Retirees are often the targets of investment fraud schemes. These sophisticated schemes may appear to be genuine investments from sincere and bona fide brokers or companies, but are actually intended to steal funds from would-be investors. However, they don’t target retirees necessarily because they think they’re easy marks.
Retirees have money to invest.
Just as rats don’t go looking where there is no food, investment scammers don’t go after groups of people who have no money to invest. Retirees often have money to invest and time to think about investing. Usually, if they have children, they have an empty nest, and if they have a home, the mortgage is paid off. They’re usually not looking to make another major purchase, either. Also, retirees no longer receive a salary or wages, so they’re more likely to seek income from investments.
However, they’re not naïve, and fraudsters know that.
Investment frauds are inherently sophisticated. For example, a Ponzi scheme, like the one Bernie Madoff created, may seem very simple in hindsight. However, it was a complex series of investments and payouts designed to look thoroughly legitimate to lure in more investors. Scammers aren’t going to waste time teaching someone the basics of finance. Investment fraud targets specific individuals who not only have the means to invest, but have the sophistication to do so.
Who is vulnerable to investment fraud?
According to a study done by the AARP, retirees who are male, consider making money a major life goal, and make 5 or more investment trades per month are the most likely to be targeted and fall for investment scams. However, someone looking to defraud can aim for anyone with means, so it’s important to know what to look for if you’re a possible target.
You can spot a swindle if you know what to look for.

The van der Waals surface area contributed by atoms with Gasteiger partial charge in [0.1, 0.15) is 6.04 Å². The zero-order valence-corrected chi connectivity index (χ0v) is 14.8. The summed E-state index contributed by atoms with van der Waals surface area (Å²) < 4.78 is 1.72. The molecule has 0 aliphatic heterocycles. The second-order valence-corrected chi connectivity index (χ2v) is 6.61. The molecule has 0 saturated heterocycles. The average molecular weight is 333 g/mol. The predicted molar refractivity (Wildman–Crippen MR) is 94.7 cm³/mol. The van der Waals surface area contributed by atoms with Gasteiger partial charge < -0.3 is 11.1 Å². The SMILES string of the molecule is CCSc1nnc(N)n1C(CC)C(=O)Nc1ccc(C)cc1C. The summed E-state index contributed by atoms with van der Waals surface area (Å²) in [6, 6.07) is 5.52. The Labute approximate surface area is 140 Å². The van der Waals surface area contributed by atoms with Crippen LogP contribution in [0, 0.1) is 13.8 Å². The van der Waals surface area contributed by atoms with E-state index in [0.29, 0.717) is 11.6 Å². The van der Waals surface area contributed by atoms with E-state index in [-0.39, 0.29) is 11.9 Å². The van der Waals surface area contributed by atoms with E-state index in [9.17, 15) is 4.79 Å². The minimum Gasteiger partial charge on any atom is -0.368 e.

There’s a few ways to avoid falling for a fraudulent investment scheme, and if you see any of the following red flags, proceed with caution:
- They came to you.
A surprising amount of investment fraud starts with a phone call or email spam. This could be another reason retirees are targets for investment scams: Millennials don’t like to use their phones to talk, but Baby Boomers still prefer to deal with a real person when making a transaction or purchase. Be wary if a broker or investment firm seeks you out personally to offer the deal of a lifetime.
- You have to take action RIGHT NOW!
Fraudsters understand how your brain can work against you. Our brains release endorphins when we think quickly, and when we feel good, we feel good about the decisions we make in the moment. Most scams require an immediate action or decision before the sparkle fades.
- If it’s too good to be true, it probably is.
Does it promise a guaranteed return? Perhaps15% or more return on investment? Will you see your return in six months? Is it the next Apple or Amazon, but you’ve never heard of it? Are you being offered this deal because you’re special? No one can know the future, or exactly how wildly successful a stock may be.
If you suspect fraud, say something.
You can report suspected and actual investment fraud to the Securities and Exchange Commission (SEC), the Federal Trade Commission (FTC), and to the state attorney general. Even if it turns out that you’re wrong, it’s better to be wrong than sorry. However, if you think you have been the victim of investment fraud, speak to an experienced securities lawyer to find out if you can get your money back.